Show and Tell is social without the media

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Do you remember the elementary school tradition of Show and Tell?  Standing nervously in front of your fellow classmates as you talk about some cherished, strange or gross object you brought with you?  XuaXua Productions has taken that simple children’s learning tool and turned it into an evening of adult conversations.

The concept is as simple as you remember it.  Each person brings an object of their choice and must be prepared to talk about it to the rest of the attendees; everyone is expected to participate, no exceptions. After talking about the object, the floor is opened up for questions with the instruction that any question is fair game, although the sharer is given the option not to answer, no doubt designed to prevent things from getting too personal.  On the night we attended no questions went unanswered.

“[We had] wanted to come up with a community storytelling event for ages, one that is spontaneous and intimate, with interactions between everyone involved,” explains XuaXua’s Andrea Loewen.  “People get to feel safe because they’re talking about an object, while still revealing something important to them.”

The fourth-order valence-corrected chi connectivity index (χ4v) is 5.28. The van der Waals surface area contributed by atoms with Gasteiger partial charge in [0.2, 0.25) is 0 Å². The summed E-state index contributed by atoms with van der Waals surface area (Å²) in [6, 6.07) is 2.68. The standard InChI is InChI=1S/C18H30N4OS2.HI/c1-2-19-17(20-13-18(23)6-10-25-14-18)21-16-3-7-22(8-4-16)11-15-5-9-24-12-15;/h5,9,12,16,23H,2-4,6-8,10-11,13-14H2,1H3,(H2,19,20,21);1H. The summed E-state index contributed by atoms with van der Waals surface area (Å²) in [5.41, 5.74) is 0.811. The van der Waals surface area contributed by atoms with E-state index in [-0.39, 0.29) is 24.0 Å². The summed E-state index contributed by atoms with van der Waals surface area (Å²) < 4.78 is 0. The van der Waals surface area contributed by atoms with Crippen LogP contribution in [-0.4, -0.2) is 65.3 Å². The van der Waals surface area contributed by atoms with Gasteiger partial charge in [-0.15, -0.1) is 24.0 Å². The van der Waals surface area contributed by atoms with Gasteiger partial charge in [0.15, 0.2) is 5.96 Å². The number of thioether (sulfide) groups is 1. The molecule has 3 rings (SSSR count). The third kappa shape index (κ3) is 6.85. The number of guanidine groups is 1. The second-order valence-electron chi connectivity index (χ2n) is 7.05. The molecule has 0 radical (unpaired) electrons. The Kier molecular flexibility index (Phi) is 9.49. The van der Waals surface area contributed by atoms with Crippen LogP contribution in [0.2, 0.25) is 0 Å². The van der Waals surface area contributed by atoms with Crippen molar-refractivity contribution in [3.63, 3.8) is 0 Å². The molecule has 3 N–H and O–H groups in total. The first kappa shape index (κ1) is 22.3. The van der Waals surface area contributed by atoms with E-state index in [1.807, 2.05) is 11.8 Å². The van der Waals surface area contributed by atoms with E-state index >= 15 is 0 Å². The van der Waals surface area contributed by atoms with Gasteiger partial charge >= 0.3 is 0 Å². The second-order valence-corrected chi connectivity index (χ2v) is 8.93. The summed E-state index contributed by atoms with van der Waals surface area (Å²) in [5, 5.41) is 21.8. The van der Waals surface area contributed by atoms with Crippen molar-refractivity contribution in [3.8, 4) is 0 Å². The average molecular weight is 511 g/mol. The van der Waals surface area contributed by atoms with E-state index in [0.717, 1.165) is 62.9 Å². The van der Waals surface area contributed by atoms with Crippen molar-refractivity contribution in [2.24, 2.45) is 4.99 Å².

While claiming nerves, those in attendance on the night we attended appeared at ease and animated as they took to explaining the object and its significance in their lives.  While the objects will obviously change, that night they included an eclectic mix including a rock, a gold coin, a set of coasters and even a broken bike helmet (photo right by Andrea Loewen).

A fellow attendee commented at one point that it was “great to get together with a bunch of people that you don’t know to share something positive”.  While this may be true, it is obvious that the underlying attraction of Show and Tell is a desire to connect and meet other people, something producer Dani Grant confirms.

“The Vancouver stereotype of being uninterested doesn’t exist in the room,” she says.  “Everyone is willing to get honest and is really interested in learning about each other. We stay open after the show so people can continue talking and it is so rewarding to see people who were strangers at the beginning of the night bond over something that they have in common and continue to share their stories with each other.”

It is easy to imagine how Show and Tell could evolve by offering singles nights, a gay night or even an evening themed around similar objects.  By bringing together like-minded people the possibilities of making more meaningful connections is greater.

This truly is social without the media.  Leave the smartphone at home … unless that happens to be the item you’re going to Show and Tell.

Show and Tell
Tuesday, 14 May 2013
Cocoanymph West, 3739 West 10th Avenue

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Mark Robins on Google+

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